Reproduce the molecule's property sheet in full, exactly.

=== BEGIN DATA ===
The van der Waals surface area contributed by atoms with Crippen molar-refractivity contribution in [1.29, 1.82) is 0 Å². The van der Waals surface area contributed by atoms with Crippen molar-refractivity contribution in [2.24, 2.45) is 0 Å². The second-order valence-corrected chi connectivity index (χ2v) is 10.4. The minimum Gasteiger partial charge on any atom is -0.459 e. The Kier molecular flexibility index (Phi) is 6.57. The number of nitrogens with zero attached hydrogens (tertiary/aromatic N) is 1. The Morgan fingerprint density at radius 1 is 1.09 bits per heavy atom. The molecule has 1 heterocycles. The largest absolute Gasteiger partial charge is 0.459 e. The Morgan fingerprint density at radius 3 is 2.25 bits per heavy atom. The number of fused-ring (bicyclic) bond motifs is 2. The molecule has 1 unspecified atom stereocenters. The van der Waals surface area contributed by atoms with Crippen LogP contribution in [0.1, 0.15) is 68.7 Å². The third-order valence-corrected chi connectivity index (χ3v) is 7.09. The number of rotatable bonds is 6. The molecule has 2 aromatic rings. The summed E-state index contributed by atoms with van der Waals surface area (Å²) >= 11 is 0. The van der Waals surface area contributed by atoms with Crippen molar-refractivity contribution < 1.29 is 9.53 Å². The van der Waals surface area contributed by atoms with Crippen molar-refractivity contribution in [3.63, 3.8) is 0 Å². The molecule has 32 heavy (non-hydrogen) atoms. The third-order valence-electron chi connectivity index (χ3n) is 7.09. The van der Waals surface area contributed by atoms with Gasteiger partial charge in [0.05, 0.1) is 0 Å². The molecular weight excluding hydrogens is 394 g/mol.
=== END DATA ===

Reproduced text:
The van der Waals surface area contributed by atoms with Crippen molar-refractivity contribution in [1.29, 1.82) is 0 Å². The van der Waals surface area contributed by atoms with Crippen molar-refractivity contribution in [2.24, 2.45) is 0 Å². The second-order valence-corrected chi connectivity index (χ2v) is 10.4. The minimum Gasteiger partial charge on any atom is -0.459 e. The Kier molecular flexibility index (Phi) is 6.57. The number of nitrogens with zero attached hydrogens (tertiary/aromatic N) is 1. The Morgan fingerprint density at radius 1 is 1.09 bits per heavy atom. The molecule has 1 heterocycles. The largest absolute Gasteiger partial charge is 0.459 e. The Morgan fingerprint density at radius 3 is 2.25 bits per heavy atom. The number of fused-ring (bicyclic) bond motifs is 2. The molecule has 1 unspecified atom stereocenters. The van der Waals surface area contributed by atoms with Crippen LogP contribution in [0.1, 0.15) is 68.7 Å². The third-order valence-corrected chi connectivity index (χ3v) is 7.09. The number of rotatable bonds is 6. The molecule has 2 aromatic rings. The summed E-state index contributed by atoms with van der Waals surface area (Å²) >= 11 is 0. The van der Waals surface area contributed by atoms with Crippen molar-refractivity contribution < 1.29 is 9.53 Å². The van der Waals surface area contributed by atoms with Crippen molar-refractivity contribution in [3.63, 3.8) is 0 Å². The molecule has 32 heavy (non-hydrogen) atoms. The third-order valence-electron chi connectivity index (χ3n) is 7.09. The van der Waals surface area contributed by atoms with Gasteiger partial charge in [0.05, 0.1) is 0 Å². The molecular weight excluding hydrogens is 394 g/mol.